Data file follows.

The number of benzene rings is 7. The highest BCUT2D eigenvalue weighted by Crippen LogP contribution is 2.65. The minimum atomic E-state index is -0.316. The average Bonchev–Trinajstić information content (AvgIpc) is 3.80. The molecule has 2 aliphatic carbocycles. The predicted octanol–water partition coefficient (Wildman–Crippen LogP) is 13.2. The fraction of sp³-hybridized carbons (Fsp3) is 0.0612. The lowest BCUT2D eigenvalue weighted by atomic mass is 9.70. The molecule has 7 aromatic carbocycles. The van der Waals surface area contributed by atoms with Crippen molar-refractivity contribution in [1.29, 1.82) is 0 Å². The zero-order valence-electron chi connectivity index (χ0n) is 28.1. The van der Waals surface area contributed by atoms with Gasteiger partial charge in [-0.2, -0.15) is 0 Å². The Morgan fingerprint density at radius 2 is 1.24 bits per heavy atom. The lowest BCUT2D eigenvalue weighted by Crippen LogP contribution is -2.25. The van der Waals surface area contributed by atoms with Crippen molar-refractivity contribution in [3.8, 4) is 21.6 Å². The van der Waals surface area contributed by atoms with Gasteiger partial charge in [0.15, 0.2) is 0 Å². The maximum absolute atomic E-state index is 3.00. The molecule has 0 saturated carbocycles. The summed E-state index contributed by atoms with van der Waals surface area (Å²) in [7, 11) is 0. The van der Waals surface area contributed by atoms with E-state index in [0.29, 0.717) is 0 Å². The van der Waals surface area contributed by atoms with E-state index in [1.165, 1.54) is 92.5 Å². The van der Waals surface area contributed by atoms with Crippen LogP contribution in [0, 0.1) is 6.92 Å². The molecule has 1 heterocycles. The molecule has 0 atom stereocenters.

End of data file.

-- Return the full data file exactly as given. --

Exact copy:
The number of benzene rings is 7. The highest BCUT2D eigenvalue weighted by Crippen LogP contribution is 2.65. The minimum atomic E-state index is -0.316. The average Bonchev–Trinajstić information content (AvgIpc) is 3.80. The molecule has 2 aliphatic carbocycles. The predicted octanol–water partition coefficient (Wildman–Crippen LogP) is 13.2. The fraction of sp³-hybridized carbons (Fsp3) is 0.0612. The lowest BCUT2D eigenvalue weighted by atomic mass is 9.70. The molecule has 7 aromatic carbocycles. The van der Waals surface area contributed by atoms with Crippen molar-refractivity contribution in [1.29, 1.82) is 0 Å². The zero-order valence-electron chi connectivity index (χ0n) is 28.1. The van der Waals surface area contributed by atoms with Gasteiger partial charge in [-0.2, -0.15) is 0 Å². The Morgan fingerprint density at radius 2 is 1.24 bits per heavy atom. The lowest BCUT2D eigenvalue weighted by Crippen LogP contribution is -2.25. The van der Waals surface area contributed by atoms with Crippen molar-refractivity contribution in [3.8, 4) is 21.6 Å². The van der Waals surface area contributed by atoms with Gasteiger partial charge in [0.15, 0.2) is 0 Å². The maximum absolute atomic E-state index is 3.00. The molecule has 0 saturated carbocycles. The summed E-state index contributed by atoms with van der Waals surface area (Å²) in [7, 11) is 0. The van der Waals surface area contributed by atoms with E-state index in [0.29, 0.717) is 0 Å². The van der Waals surface area contributed by atoms with E-state index in [1.165, 1.54) is 92.5 Å². The van der Waals surface area contributed by atoms with Crippen LogP contribution in [0, 0.1) is 6.92 Å². The molecule has 1 heterocycles. The molecule has 0 atom stereocenters.